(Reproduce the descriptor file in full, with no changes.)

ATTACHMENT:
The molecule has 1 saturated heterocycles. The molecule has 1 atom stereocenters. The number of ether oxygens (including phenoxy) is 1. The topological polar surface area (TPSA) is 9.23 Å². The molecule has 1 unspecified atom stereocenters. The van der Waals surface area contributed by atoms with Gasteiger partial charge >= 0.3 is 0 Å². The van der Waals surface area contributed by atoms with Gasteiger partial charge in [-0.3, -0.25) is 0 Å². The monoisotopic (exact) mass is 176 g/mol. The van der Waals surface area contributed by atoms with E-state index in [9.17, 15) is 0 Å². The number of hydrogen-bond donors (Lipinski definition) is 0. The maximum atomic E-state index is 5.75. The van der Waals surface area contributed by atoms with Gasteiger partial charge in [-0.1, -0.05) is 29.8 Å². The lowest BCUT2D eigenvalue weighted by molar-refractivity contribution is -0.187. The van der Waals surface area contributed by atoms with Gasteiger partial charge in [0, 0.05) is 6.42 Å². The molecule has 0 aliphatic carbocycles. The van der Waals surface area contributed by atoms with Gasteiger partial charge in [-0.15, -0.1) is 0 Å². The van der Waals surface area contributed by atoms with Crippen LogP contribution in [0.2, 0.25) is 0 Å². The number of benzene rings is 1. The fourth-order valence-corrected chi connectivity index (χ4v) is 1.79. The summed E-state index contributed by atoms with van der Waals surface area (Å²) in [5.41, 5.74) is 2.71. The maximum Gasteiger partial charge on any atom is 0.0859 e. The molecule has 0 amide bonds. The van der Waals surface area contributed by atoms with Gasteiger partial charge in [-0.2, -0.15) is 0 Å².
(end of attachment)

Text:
The molecule has 1 saturated heterocycles. The molecule has 1 atom stereocenters. The number of ether oxygens (including phenoxy) is 1. The topological polar surface area (TPSA) is 9.23 Å². The molecule has 1 unspecified atom stereocenters. The van der Waals surface area contributed by atoms with Gasteiger partial charge >= 0.3 is 0 Å². The van der Waals surface area contributed by atoms with Gasteiger partial charge in [-0.3, -0.25) is 0 Å². The monoisotopic (exact) mass is 176 g/mol. The van der Waals surface area contributed by atoms with E-state index in [9.17, 15) is 0 Å². The number of hydrogen-bond donors (Lipinski definition) is 0. The maximum atomic E-state index is 5.75. The van der Waals surface area contributed by atoms with Gasteiger partial charge in [-0.1, -0.05) is 29.8 Å². The lowest BCUT2D eigenvalue weighted by molar-refractivity contribution is -0.187. The van der Waals surface area contributed by atoms with Gasteiger partial charge in [0, 0.05) is 6.42 Å². The molecule has 0 aliphatic carbocycles. The van der Waals surface area contributed by atoms with Gasteiger partial charge in [-0.15, -0.1) is 0 Å². The van der Waals surface area contributed by atoms with Crippen LogP contribution in [0.2, 0.25) is 0 Å². The number of benzene rings is 1. The fourth-order valence-corrected chi connectivity index (χ4v) is 1.79. The summed E-state index contributed by atoms with van der Waals surface area (Å²) in [5.41, 5.74) is 2.71. The maximum Gasteiger partial charge on any atom is 0.0859 e. The molecule has 0 amide bonds. The van der Waals surface area contributed by atoms with Gasteiger partial charge in [-0.2, -0.15) is 0 Å².